That, at any rate, is my working hypothesis. It explains why agriculture and horticulture tend to favour R and C strategists and invariably try to prevent ecological succession (by ploughing, mulching or burning), and this in turn explains why our cultivated plants are mostly annual and biennial but with a number of important perennials.

All of this matters because C strategists – whether annual or perennial – are essentially short-lived, high nutrient demanders, so they don’t exempt us from the fundamental agricultural tasks of generating fertility and preventing succession. This shouldn’t be all that surprising, because in the spartan energetic economy of nature, nobody can expect a free lunch. The more we try to push productivity, the more we need to fertilise and curtail succession, and the more perennial agriculture starts to resemble annual agriculture (eg. with sugar cane replanted every second year in high output systems). And unfortunately we do need to push productivity, because there are 7 billion people on Earth. I think it’s worth being a little sceptical of anyone who claims to grow all their own food, and even more sceptical of anyone who claims to grow it all from perennials – which is not in any way intended to suggest that I think it’s a bad idea to try. There’s much to be said for abundant polyculture, but we do need to keep an eye on overall yield and energy balance. In that respect, every step towards a more perennial staple agriculture and horticulture is important, and initiatives such as the Land Institute need our unqualified support. But the ultimate goal of a productive perennial agriculture is not an easy one to achieve – to state otherwise on the basis of a simplistic reading of permaculture principles risks discrediting the movement. There’s already far too much snake oil on sale.

I have a lot more work to do to flesh out this basic thesis, but I think that’s enough for now. I’d be interested to hear anyone’s further thoughts on the topic.

8 thoughts on “Annuals, Perennials and Permaculture

  1. I thought you had hit the nail on the head chose the words “agricultural usefulness” as the baseline against which to map the RCS continuum. I do how ever think that you should expand the definition of usefulness beyond yield and palatability to include agricultural and cultural utility and that these should be in block capitals. It might be helpful to look at the fate of a couple of perennial agricultures to explain what I mean.
    1/ Fruit is almost exclusively grown on perennials and we have found many ways to make them conform t0 our needs which have little to do with simple yield. I haven’t time to start listing them but it’s worth pondering and if we didn’t need them for nutritional and cultural reasons I suspect fruit would have dropped out of agriculture long ago being too problematic. Interestingly the largest volume fruit in world production is a perennial grown as an annual the tomato. Is this because it is the highest yielding, most delicious or nutritious? I don’t believe so. I have visited tomato growing operations in Italy where the tomato is grown in rotation with cereals. Could it be that it is the ability of the tomato to fit within an established agricultural system is the reason for its ubiquity? If this reasoning is projected back into agricultural history it is possible to develop scenarios where utility was equally important to yield.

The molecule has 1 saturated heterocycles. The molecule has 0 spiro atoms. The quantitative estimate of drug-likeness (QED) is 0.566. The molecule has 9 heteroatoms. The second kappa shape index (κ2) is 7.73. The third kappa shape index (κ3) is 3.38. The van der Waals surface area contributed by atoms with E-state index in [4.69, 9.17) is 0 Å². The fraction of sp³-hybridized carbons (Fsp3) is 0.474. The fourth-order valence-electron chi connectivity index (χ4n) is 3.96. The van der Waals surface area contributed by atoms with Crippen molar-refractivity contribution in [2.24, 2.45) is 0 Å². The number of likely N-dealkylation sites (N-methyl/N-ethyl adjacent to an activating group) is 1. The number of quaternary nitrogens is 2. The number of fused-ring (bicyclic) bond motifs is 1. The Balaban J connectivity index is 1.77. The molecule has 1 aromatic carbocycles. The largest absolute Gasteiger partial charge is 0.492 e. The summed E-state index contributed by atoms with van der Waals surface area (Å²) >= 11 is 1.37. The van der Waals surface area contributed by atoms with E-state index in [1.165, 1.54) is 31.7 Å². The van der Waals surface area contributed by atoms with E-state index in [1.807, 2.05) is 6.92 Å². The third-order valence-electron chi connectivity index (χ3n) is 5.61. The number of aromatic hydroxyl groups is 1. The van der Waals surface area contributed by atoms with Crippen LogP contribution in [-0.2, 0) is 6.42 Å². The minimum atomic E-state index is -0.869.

2/ Coppice wood was being used for fuel and building materials at the time of the earliest farmers in the UK but fell out of favour when it was first over used and then replaced by coal in the industrial revolution. But biofuel is back but not in the form of old style coppice, why not? The answer cannot be given purely in terms of yield.
    As an aside – Why is sugar cane grown at all let alone made it to the top of the pile amongst agricultural crops? From and energetic point of view it looks good but nutritionally it is a poison when eaten in large quantites. I have stats which say 20% of the average American diet is sugars of one form or another. All at a time when the worlds 7 million need feeding. You cannot easily exclude economic and political reasons for agricultural choices.

  2. Thanks Paul for another thoughtful response. I’d like to follow up on a few of your points, but will probably leave them for now as they’re relevant to my next post. What I’d say now is that I certainly don’t think yield (ie macronutrient production) is the only important consideration. On the other hand I probably am inclined to think that it is the most important consideration, because I think it’s the hardest thing to produce in sufficient quantities in a sustainable farming system. If you tell me that it’s equally difficult to produce the many micronutrients and other things we need, then I’ll believe you – and that’ll mean that our future problems are a whole lot more insoluble than I’ve been imagining.